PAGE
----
Most extended health benefits packages include coverage for physiotherapy treatment. The extent of coverage varies from one plan to the next. Call your insurance company for details regarding your specific coverage.

You do not require a referral from your doctor to receive physiotherapy treatment, however some insurance companies require a referral before they will reimburse your claim.

Ask your doctor if physiotherapy is right for you.

Q:Why are people referred to physiotherapy

You and others may be referred to physiotherapy because of a movement dysfunction associated with pain. Your difficulty with moving part(s) of your body (like bending at the low back or difficulty sleeping on your shoulder, etc.) very likely results in limitations with your daily activities (e.g. difficulty getting out of a chair, an inability to play sports, or trouble with walking, etc.). Physiotherapists treat these movement dysfunctions and their associated pains and restore your body's ability to move in a normal manner.

Q:Who pays for the treatment

Most extended health insurance plans cover the cost of the services in our clinic. The extent of coverage varies greatly from one plan to another. Call your insurance company to confirm the details of your coverage. Our front desk staff would be pleased to help you with any questions or concerns you may have.

Q:Who will see me


You will be evaluated by one of our licensed and highly trained practitioners and he/she will also treat you during subsequent visits. Unlike some clinics, where you see someone different each visit, we feel it is very important to develop a one-on-one relationship with you to maintain continuity of care.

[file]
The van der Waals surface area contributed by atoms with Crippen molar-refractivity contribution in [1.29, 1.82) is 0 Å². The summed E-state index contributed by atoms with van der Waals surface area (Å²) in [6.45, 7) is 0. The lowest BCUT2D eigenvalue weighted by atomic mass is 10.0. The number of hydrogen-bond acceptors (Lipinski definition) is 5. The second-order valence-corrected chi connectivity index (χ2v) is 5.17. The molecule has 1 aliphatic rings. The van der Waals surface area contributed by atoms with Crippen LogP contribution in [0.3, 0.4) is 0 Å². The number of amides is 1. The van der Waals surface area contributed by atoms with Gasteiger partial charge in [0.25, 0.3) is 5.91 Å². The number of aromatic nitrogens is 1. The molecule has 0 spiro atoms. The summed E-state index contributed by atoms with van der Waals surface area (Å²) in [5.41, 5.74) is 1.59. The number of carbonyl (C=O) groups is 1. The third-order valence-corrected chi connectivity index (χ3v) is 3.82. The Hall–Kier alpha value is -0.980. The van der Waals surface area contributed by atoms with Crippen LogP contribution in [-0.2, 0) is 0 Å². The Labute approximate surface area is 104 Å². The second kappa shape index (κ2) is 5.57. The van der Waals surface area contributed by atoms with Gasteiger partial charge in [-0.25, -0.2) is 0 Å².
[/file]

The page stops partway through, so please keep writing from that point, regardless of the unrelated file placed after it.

Your therapist may however identify that your injury/condition requires treatment from another type of practitioner. As a result you may be referred to another practitioner in the to receive that part of your treatment. The practitioners will, with your consent, work closely together to ensure that all your treatment needs are met and that your recovery is swift and complete.

Q:What are physiotherapy specialists

Although it is not possible for physiotherapists in Canada to specialize, it is common for physiotherapists to take continuing education courses to further develop their assessment and treatment skills. Here are some common areas in which physiotherapists can pursue postgraduate courses:

  • Orthopedic Physiotherapy - This refers to the area of physiotherapy that deals with post-surgical patients, arthritis, tendonitis, fracture rehabilitation, muscle sprains and strains, neck and back pain, hip and knee problems, shoulder, elbow, and wrist conditions.
  • Manual Therapy - manual therapy is a broad term that describes a variety of hands-on treatment techniques that are applied to help reduce pain and improve function. Joint manipulation, joint mobilization, craniosacral therapy, myofascial release and muscle energy are some of the more common types of manual therapy techniques. Most physiotherapists incorporate manual therapy techniques (to varying degrees, of course) as a part of a complete treatment plan.
  • Sports Physiotherapy - experts in assisting with recovery after injury and surgery. Physiotherapists are trained to help with retraining the athlete utilizing running, throwing, jumping, and sport-specific programs to name a few.